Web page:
What does the Bay Health measure?
The Bay Health Index is the sum of five health indicators: nitrogen (organic and inorganic), dissolved oxygen, algal pigments, and water clarity. Data are combined and reported as a single score that provides a snapshot of a waterway’s health. (Note: The Bay Health Index does not include bacteria and is not an index of swimmability or shellfish bed status.)
Nitrogen is a type of nutrient that controls plant production in Buzzards Bay. Some nitrogen is an essential part of any waterway. But when there’s too much nitrogen in the water, it can become pollution.
The Coalition monitors two forms of nitrogen in Buzzards Bay: inorganic and organic. Tracking both forms of nitrogen helps to identify their source and potential impact on our water. Our nitrogen monitoring is conducted with the Marine Biological Laboratory in Woods Hole.
Dissolved oxygen is the amount of oxygen in the water. Like you and me, fish, shellfish, and plants all need oxygen to survive. When oxygen levels are low, it’s an indication that there is too much nitrogen pollution in the water.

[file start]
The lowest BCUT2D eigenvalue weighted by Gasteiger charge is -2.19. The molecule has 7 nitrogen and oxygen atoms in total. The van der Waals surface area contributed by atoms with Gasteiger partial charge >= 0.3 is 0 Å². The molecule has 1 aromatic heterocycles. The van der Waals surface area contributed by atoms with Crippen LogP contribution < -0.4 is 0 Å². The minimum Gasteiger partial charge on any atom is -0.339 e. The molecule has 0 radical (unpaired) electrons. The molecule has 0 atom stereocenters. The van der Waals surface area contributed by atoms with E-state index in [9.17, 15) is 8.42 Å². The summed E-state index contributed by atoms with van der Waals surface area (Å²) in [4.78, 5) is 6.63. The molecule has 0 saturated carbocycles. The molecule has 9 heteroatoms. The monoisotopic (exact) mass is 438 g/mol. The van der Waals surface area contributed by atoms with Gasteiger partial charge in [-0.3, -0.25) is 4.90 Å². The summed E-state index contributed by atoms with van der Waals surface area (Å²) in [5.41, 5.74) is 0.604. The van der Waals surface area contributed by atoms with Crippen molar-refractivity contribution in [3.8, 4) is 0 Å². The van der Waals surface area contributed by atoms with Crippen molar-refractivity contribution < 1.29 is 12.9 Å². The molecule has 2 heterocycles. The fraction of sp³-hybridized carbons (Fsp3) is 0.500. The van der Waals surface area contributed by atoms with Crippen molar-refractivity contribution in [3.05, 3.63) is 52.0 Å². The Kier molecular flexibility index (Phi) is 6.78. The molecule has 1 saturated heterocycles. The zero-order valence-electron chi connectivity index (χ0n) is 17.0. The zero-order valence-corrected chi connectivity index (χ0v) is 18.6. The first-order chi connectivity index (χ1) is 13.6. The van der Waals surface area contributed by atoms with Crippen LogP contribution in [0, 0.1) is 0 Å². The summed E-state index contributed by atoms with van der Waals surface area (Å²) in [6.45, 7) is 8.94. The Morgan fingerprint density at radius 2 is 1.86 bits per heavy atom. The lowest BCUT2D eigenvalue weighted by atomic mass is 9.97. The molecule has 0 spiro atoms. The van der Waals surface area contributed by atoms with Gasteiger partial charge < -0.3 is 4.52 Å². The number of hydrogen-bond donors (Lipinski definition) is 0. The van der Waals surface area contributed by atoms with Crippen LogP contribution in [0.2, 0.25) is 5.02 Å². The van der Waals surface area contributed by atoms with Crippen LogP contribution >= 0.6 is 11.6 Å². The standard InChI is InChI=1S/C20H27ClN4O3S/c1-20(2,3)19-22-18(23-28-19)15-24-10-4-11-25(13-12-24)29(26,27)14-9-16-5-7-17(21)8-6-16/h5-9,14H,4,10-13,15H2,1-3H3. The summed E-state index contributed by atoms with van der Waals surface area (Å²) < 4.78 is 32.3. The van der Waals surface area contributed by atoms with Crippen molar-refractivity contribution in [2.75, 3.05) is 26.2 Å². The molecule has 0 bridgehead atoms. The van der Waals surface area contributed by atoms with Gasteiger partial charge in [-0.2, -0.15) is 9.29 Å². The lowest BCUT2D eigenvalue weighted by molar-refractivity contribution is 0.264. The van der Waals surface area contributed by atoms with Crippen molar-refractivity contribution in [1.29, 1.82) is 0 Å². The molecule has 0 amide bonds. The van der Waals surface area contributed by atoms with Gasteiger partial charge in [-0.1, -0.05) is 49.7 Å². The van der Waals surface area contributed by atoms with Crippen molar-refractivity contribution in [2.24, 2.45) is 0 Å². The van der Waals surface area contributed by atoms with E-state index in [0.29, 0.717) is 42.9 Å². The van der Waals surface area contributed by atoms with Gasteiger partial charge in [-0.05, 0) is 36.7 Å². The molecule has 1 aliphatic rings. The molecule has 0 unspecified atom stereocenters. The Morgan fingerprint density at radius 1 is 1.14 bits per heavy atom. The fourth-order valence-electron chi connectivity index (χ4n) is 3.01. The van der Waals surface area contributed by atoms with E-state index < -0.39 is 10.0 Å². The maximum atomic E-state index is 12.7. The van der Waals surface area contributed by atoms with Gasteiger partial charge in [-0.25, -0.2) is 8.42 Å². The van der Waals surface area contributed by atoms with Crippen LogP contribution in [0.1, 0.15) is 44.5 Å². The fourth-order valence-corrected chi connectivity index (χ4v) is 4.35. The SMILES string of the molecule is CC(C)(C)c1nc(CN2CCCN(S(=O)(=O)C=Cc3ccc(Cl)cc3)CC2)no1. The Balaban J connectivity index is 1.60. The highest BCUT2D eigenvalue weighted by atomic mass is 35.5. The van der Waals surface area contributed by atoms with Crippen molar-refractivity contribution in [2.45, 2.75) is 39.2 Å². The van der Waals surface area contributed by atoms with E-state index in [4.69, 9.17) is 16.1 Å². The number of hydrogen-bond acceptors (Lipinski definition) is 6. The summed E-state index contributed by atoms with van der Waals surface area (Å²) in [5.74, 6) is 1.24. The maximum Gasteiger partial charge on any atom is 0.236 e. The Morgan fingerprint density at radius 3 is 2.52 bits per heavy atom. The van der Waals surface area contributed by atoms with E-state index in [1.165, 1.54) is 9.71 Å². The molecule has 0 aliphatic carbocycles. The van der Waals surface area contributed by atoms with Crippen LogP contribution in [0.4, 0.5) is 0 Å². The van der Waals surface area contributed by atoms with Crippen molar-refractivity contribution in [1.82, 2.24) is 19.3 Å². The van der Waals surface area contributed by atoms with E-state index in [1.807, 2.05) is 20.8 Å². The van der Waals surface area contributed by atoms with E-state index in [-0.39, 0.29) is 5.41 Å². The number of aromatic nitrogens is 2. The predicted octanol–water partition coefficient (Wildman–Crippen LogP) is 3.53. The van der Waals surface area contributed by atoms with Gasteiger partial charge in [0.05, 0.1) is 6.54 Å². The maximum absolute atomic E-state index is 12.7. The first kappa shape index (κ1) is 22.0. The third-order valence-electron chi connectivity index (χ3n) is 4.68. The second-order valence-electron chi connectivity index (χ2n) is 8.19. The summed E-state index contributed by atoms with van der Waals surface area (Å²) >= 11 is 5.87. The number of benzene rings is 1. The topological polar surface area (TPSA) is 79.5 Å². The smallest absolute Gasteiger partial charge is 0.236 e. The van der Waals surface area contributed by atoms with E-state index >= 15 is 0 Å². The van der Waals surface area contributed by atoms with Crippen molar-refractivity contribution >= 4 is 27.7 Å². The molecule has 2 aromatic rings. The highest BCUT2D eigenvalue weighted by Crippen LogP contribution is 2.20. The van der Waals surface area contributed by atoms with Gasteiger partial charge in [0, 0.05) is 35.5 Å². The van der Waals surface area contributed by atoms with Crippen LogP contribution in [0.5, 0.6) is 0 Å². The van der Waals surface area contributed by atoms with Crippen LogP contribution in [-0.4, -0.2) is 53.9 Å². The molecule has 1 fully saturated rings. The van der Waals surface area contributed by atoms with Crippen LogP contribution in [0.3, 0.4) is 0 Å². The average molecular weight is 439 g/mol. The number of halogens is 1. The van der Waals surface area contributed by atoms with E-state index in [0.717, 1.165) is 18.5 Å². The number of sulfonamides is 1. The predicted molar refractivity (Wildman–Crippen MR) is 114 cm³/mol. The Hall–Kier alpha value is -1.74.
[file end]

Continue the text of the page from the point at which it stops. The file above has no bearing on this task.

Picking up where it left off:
Chlorophyll a is a green plant pigment found in algae and most phytoplankton. Plants use chlorophyll a during photosynthesis. Measuring chlorophyll a and its immediate breakdown product, pheophytin a, indicates the amount of algae in the water. High chlorophyll levels are often a sign of nitrogen pollution.
Water clarity is affected by the amount of algae and sediment particles suspended in the water. Good water clarity is vital to the health of a waterway. When the water is too cloudy, sunlight can’t reach eelgrass growing at the bottom.
Water clarity is measured using a Secchi disk: a black-and-white circle attached to a measuring tape. The disk is lowered into the water until it’s no longer visible. This depth is known as the “Secchi depth.”